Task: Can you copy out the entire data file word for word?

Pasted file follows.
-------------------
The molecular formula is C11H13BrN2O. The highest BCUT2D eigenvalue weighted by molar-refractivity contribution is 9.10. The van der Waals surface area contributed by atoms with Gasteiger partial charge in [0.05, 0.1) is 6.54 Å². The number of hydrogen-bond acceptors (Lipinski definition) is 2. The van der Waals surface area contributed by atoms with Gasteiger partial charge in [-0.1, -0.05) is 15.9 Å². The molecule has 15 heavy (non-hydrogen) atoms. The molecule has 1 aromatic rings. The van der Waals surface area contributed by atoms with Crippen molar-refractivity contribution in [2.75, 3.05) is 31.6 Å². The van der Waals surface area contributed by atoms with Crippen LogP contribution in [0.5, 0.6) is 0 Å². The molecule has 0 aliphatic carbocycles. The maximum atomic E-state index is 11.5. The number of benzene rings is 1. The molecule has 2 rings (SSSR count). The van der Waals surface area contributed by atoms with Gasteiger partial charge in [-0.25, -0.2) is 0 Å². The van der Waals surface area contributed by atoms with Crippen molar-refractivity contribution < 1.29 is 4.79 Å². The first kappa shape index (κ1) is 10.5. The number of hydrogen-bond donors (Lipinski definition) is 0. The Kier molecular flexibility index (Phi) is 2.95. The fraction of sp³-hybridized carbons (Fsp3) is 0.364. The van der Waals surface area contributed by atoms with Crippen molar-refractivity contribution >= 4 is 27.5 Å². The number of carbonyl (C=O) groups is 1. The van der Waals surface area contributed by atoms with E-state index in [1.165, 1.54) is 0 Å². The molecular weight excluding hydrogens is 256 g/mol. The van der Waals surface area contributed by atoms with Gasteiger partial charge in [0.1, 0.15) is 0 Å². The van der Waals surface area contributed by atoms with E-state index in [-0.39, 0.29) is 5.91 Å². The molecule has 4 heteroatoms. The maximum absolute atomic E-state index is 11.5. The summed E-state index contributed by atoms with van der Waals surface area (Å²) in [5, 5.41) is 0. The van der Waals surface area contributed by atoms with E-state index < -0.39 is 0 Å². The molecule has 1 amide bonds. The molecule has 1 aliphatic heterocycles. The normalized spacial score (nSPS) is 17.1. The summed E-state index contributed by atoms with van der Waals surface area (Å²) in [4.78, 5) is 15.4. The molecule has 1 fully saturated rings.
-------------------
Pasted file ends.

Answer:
The molecular formula is C11H13BrN2O. The highest BCUT2D eigenvalue weighted by molar-refractivity contribution is 9.10. The van der Waals surface area contributed by atoms with Gasteiger partial charge in [0.05, 0.1) is 6.54 Å². The number of hydrogen-bond acceptors (Lipinski definition) is 2. The van der Waals surface area contributed by atoms with Gasteiger partial charge in [-0.1, -0.05) is 15.9 Å². The molecule has 15 heavy (non-hydrogen) atoms. The molecule has 1 aromatic rings. The van der Waals surface area contributed by atoms with Crippen molar-refractivity contribution in [2.75, 3.05) is 31.6 Å². The van der Waals surface area contributed by atoms with Crippen LogP contribution in [0.5, 0.6) is 0 Å². The molecule has 0 aliphatic carbocycles. The maximum atomic E-state index is 11.5. The number of benzene rings is 1. The molecule has 2 rings (SSSR count). The van der Waals surface area contributed by atoms with Gasteiger partial charge in [-0.25, -0.2) is 0 Å². The van der Waals surface area contributed by atoms with Crippen molar-refractivity contribution < 1.29 is 4.79 Å². The first kappa shape index (κ1) is 10.5. The number of hydrogen-bond donors (Lipinski definition) is 0. The Kier molecular flexibility index (Phi) is 2.95. The fraction of sp³-hybridized carbons (Fsp3) is 0.364. The van der Waals surface area contributed by atoms with Crippen molar-refractivity contribution >= 4 is 27.5 Å². The number of carbonyl (C=O) groups is 1. The van der Waals surface area contributed by atoms with E-state index in [1.165, 1.54) is 0 Å². The molecular weight excluding hydrogens is 256 g/mol. The van der Waals surface area contributed by atoms with Gasteiger partial charge in [0.1, 0.15) is 0 Å². The van der Waals surface area contributed by atoms with E-state index in [-0.39, 0.29) is 5.91 Å². The molecule has 4 heteroatoms. The maximum absolute atomic E-state index is 11.5. The summed E-state index contributed by atoms with van der Waals surface area (Å²) in [5, 5.41) is 0. The van der Waals surface area contributed by atoms with E-state index < -0.39 is 0 Å². The molecule has 1 amide bonds. The molecule has 1 aliphatic heterocycles. The normalized spacial score (nSPS) is 17.1. The summed E-state index contributed by atoms with van der Waals surface area (Å²) in [4.78, 5) is 15.4. The molecule has 1 fully saturated rings.